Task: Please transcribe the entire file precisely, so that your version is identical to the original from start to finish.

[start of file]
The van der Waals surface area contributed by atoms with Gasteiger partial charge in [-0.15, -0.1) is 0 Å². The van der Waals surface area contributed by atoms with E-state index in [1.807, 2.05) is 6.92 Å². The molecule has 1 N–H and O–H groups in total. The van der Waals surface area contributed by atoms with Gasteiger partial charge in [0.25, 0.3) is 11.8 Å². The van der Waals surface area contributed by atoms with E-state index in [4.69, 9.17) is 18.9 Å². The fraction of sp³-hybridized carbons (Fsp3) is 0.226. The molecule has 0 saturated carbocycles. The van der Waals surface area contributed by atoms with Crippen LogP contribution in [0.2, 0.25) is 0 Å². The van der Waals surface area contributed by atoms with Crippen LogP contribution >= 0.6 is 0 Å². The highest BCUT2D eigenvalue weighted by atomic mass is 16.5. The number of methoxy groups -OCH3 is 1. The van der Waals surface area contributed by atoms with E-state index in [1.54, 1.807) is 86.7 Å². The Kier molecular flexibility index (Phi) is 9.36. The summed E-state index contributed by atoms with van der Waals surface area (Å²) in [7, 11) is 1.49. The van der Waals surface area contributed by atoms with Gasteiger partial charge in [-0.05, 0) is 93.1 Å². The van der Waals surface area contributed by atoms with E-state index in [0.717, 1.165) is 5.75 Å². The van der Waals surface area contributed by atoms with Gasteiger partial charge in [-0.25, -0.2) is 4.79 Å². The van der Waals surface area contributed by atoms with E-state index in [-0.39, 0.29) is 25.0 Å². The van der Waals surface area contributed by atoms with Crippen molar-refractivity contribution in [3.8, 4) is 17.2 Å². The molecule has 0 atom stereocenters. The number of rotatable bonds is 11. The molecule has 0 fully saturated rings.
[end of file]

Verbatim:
The van der Waals surface area contributed by atoms with Gasteiger partial charge in [-0.15, -0.1) is 0 Å². The van der Waals surface area contributed by atoms with E-state index in [1.807, 2.05) is 6.92 Å². The molecule has 1 N–H and O–H groups in total. The van der Waals surface area contributed by atoms with Gasteiger partial charge in [0.25, 0.3) is 11.8 Å². The van der Waals surface area contributed by atoms with E-state index in [4.69, 9.17) is 18.9 Å². The fraction of sp³-hybridized carbons (Fsp3) is 0.226. The molecule has 0 saturated carbocycles. The van der Waals surface area contributed by atoms with Crippen LogP contribution in [0.2, 0.25) is 0 Å². The van der Waals surface area contributed by atoms with Crippen LogP contribution >= 0.6 is 0 Å². The highest BCUT2D eigenvalue weighted by atomic mass is 16.5. The number of methoxy groups -OCH3 is 1. The van der Waals surface area contributed by atoms with E-state index in [1.54, 1.807) is 86.7 Å². The Kier molecular flexibility index (Phi) is 9.36. The summed E-state index contributed by atoms with van der Waals surface area (Å²) in [7, 11) is 1.49. The van der Waals surface area contributed by atoms with Gasteiger partial charge in [-0.05, 0) is 93.1 Å². The van der Waals surface area contributed by atoms with E-state index in [0.717, 1.165) is 5.75 Å². The van der Waals surface area contributed by atoms with Gasteiger partial charge in [-0.25, -0.2) is 4.79 Å². The van der Waals surface area contributed by atoms with E-state index in [-0.39, 0.29) is 25.0 Å². The van der Waals surface area contributed by atoms with Crippen molar-refractivity contribution in [3.8, 4) is 17.2 Å². The molecule has 0 atom stereocenters. The number of rotatable bonds is 11. The molecule has 0 fully saturated rings.